By estimate of the Fitch experts, the company’s ratings reflect its strong position on the world uranium market. The favorable factor is that that the planned uranium production in 2009–2012 will be carried out in the framework of long-term contracts. The other positive movement is the high barriers to access, inherent to this sector, in which tough requirements to licensing and intergovernmental control operate.

The ratings take into account the ability of the company to successfully implement its large-scale expansion strategy with maintaining good indicators of creditworthiness. Thus, profitability on EBITDAR at the level of 28.9% and overall leverage of 2.1x in 2008 match the data on comparable companies, representing the extracting and atomic industries.

However, Fitch recognizes that the $1.5 billion intensive investment program of Kazatomprom for 2009–2012, most likely, will be partly financed from extra borrowings that can lead to a negative cash flow and exert pressure on the company’s creditworthiness indicators.

Besides, the Kazatomprom’s ratings take into account the limited diversification of business risks and high level risks on raw material commodities in view that the company is dependent on the volatile uranium prices. The given aspects can be smoothed to a certain extent due to anticipated vertical integration, shifting the accent in the future on the product of higher value added level in the value chain, and the current company’s strong position on the market.

The Fitch Ratings’s experts believe that since the Kazatomprom’s strategy is aimed at participating in all phases of nuclear fuel production, including the construction of nuclear power plants in Kazakhstan, this will allow strengthening the company’s strategic and operational importance to the state.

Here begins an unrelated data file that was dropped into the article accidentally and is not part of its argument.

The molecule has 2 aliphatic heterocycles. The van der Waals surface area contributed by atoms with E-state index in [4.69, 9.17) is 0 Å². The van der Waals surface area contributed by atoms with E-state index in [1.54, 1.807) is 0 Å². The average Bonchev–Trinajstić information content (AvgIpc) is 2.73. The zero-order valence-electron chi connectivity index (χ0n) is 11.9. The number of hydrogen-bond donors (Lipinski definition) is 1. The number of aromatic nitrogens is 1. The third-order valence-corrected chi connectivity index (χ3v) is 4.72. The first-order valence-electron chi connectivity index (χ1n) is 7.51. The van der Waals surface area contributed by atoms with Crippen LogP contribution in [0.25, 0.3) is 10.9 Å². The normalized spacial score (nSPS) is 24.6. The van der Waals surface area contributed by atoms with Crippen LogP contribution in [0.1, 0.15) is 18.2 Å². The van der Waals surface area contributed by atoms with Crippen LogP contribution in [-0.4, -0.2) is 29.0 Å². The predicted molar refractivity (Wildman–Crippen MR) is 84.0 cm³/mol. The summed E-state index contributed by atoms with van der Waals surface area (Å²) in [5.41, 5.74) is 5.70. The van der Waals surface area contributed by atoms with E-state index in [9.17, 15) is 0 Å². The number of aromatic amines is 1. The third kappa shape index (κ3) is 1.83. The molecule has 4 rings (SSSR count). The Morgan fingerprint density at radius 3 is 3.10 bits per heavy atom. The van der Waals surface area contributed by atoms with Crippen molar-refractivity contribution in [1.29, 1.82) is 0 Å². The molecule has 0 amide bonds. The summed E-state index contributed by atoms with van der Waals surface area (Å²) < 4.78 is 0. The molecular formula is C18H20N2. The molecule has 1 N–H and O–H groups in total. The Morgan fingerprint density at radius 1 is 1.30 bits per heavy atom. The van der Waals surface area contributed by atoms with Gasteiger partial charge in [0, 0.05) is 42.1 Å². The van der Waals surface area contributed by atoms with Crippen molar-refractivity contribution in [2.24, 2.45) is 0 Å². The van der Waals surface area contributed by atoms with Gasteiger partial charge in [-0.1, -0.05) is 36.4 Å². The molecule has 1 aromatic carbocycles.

The Mining Company LLC is a 100% subsidiary of The National Atomic Company Kazatomprom JSC. Its major goal is the extraction and production of natural uranium and concentrate. The company operates at mines, which are in full ownership of Kazatomprom, and manages its participating interests in joint ventures based in the Southern Kazakhstan Oblast, Kyzylorda Oblast, and Akmola Oblast in Kazakhstan.

Bogatyr Komir revised its plans

Based on the 2009 year results, Joint Venture Bogatur Komir is planning to produce 34.8 million tonnes of coal. Compared to 2008, the coal output reduced by almost 20%. The reduction took place affected by the competitive environment. Also the purchases by the regular company’s partners, the Ekibastuz hydroelectric power station-1 and the Reftinskaya hydroelectric power station, reduced considerably.

To ensure the steady operation in this condition, the company took a series of measures allowing working without loss and ensuring the necessary output. Thus, in the first quarter of 2009 the overburden operations at the Northern (Severny) open-cast mine were suspended for a half a year, while in June of 2009 the production and shipment of coal at the Bogatyr open-cast mine was suspended for a month.

Currently, Bogatyr Komir is implementing the program of renewal of mining equipment at the overburden complex. Having assessed the situation, the management of the company concluded that in the condition of the crisis it is more profitable to carry out a major overhaul and modernization of the excavators in operation than to buy new ones.